Today we’re excited to announce that Hibernate is moving to the Commonhaus Foundation. For the last 20 years, development of Hibernate has been funded and sponsored by JBoss, and then by Red Hat. This support will continue just as before, since Hibernate remains a critical component of JBoss EAP, WildFly, and Quarkus, but the project itself will now be hosted on neutral ground.

Why move to a foundation?

Since the release of Hibernate ORM 6, we and other members of the Java community have measured an explosion of interest in and activity around Hibernate. We expect this momentum to continue with the impending releases of Jakarta Data 1.0 and Jakarta Persistence 3.2, which we’ve played a major role in formulating. Why would we pick this moment to move the project to a foundation, right when things are going so well?

Well, the truth is that while we’ve done many things right over the years, we’ve never really succeeded in overcoming the perception that this is a project dominated by one company. That’s something we want to finally change. Red Hat’s leadership and sponsorship have been a source of stability, continuity, and user confidence, and we don’t wish to undermine that. But what we would like to do now is open up space for other groups and companies to also feel included in the project.

Why Commonhaus?

Commonhaus is the perfect vehicle for this ambition. Commonhaus has been conceived as an independent host for independently-managed projects, funded by independents. The foundation features an innovative governance framework that’s different to other open-source foundations. Central to its vision is the idea that projects are self-governing, each with its own way of going about things.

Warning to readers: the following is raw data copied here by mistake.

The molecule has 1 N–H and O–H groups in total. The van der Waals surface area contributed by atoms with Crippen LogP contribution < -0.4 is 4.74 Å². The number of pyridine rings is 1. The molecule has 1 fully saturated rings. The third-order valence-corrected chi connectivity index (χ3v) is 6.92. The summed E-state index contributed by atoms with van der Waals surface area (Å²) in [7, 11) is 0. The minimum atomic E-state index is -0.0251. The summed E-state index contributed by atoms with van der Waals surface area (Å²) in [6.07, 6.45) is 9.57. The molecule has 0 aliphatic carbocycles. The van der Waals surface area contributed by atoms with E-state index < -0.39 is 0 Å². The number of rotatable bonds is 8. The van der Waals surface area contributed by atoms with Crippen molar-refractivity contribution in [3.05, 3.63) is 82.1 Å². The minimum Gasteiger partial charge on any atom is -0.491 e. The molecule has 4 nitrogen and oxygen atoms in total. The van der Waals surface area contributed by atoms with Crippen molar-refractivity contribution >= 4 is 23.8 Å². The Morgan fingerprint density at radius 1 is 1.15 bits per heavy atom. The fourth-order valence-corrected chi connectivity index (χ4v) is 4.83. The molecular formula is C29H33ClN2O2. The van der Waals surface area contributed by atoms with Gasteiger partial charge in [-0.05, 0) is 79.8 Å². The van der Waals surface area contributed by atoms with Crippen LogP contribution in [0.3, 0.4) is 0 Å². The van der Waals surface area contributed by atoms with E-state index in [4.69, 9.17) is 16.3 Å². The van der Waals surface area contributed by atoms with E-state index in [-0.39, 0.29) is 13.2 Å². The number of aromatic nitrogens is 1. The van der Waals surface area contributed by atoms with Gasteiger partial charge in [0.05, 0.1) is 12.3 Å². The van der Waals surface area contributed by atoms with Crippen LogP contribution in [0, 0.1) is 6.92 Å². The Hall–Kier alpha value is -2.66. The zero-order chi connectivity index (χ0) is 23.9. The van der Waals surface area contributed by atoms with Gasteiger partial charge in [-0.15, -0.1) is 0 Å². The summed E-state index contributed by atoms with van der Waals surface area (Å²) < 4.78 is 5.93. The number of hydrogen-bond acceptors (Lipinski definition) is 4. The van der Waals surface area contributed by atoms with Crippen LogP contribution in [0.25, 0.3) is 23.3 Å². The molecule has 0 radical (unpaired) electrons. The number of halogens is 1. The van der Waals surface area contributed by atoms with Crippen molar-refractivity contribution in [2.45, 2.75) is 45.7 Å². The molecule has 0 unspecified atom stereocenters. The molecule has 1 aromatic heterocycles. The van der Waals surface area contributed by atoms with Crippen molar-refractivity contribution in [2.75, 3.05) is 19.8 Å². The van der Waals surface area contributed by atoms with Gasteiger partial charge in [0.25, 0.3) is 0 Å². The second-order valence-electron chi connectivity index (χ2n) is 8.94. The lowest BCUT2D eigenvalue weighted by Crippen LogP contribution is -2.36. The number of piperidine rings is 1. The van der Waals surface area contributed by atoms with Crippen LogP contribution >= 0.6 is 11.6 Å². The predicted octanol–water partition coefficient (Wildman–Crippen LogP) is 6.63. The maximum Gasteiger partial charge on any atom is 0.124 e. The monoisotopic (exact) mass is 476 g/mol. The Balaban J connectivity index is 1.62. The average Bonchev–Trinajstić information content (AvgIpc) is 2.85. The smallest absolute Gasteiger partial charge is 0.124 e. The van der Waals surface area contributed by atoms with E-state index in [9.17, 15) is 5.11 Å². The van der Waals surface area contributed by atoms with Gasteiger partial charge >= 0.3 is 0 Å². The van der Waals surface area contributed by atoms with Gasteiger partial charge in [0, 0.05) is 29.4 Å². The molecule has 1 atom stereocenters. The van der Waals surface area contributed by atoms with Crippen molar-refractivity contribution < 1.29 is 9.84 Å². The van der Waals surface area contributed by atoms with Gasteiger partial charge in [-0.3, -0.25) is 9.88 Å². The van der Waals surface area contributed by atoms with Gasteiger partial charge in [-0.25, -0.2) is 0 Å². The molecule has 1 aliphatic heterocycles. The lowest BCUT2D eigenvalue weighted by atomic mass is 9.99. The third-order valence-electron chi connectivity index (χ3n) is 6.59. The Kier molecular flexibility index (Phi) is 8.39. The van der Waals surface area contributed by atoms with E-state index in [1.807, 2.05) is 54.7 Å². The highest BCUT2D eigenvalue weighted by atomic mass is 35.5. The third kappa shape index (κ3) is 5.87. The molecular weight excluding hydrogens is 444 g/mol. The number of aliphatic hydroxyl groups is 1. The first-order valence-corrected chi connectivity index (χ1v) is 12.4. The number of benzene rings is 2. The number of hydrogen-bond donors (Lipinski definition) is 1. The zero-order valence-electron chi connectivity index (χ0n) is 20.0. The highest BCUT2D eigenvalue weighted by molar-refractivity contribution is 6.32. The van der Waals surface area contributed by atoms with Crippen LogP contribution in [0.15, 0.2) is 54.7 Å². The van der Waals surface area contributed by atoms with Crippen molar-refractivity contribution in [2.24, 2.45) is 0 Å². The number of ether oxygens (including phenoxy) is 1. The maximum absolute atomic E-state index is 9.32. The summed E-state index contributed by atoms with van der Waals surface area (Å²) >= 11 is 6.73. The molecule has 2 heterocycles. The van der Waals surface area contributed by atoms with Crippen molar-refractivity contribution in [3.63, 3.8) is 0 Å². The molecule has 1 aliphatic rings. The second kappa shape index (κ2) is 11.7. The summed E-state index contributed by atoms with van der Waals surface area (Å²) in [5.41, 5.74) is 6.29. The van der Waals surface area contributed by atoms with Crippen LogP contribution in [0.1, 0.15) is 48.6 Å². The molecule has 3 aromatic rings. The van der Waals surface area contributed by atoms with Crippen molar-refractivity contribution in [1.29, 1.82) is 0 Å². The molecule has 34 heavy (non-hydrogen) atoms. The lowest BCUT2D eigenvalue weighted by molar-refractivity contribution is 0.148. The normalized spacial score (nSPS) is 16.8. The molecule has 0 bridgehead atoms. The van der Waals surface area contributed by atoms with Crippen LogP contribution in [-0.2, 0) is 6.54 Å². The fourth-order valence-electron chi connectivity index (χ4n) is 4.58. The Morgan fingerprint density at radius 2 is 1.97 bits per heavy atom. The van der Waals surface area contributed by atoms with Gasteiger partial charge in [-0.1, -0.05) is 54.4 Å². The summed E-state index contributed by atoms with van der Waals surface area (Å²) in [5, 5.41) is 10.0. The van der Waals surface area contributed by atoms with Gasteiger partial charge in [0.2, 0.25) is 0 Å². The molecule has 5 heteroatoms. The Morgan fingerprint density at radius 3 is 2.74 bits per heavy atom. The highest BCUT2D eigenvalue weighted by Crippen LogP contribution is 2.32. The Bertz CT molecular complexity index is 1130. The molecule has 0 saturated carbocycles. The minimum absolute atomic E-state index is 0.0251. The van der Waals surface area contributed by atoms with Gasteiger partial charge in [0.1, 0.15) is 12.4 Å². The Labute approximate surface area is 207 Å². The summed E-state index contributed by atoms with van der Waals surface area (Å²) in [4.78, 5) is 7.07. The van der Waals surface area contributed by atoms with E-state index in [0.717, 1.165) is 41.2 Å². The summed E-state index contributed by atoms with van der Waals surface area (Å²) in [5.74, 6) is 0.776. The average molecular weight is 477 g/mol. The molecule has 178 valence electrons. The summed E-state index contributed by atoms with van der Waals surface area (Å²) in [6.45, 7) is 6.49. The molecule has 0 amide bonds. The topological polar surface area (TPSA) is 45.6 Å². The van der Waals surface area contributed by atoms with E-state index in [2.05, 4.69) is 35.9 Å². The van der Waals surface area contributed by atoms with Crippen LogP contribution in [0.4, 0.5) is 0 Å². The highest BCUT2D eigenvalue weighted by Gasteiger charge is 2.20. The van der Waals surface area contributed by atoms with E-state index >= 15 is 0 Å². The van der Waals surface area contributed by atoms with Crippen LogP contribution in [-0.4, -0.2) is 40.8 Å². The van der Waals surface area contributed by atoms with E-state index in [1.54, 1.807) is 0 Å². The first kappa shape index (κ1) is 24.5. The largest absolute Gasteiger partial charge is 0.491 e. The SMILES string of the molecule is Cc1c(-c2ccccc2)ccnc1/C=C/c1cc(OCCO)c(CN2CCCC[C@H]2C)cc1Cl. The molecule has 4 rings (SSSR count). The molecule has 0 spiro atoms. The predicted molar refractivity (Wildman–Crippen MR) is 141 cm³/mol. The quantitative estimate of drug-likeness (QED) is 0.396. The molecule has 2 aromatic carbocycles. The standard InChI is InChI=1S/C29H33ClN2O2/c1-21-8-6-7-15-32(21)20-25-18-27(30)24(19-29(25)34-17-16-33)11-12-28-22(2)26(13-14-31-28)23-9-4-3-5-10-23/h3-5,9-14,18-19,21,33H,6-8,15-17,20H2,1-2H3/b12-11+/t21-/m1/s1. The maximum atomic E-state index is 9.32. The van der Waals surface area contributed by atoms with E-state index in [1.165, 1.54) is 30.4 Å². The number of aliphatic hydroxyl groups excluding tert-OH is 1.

Hibernate is joining projects including Jackson, OpenRewrite, JReleaser, Morphia and JBang. All these projects are today announcing tentative agreements to donate intellectual property to the foundation. This includes all Hibernate subprojects: ORM, Validator, Reactive, Search, and Tools. The foundation guarantees that all these projects will remain open source indefinitely.

What’s next?

So Hibernate will keep being Hibernate. But that doesn’t mean nothing will change. We want Hibernate to be the best place for people doing cool shit with data, and if we’re successful in that, then naturally we as Red Hat—​and we as individuals—​will need to surrender some control over the project to make space for others outside Red Hat.

As a team we’re hard at work on delivering Hibernate ORM 7, Hibernate Search 7.2, and more, but we’re not too busy to hear your ideas: come and tell us about them!

For questions about the move, see the dedicated FAQ, or contact us through the usual channels.

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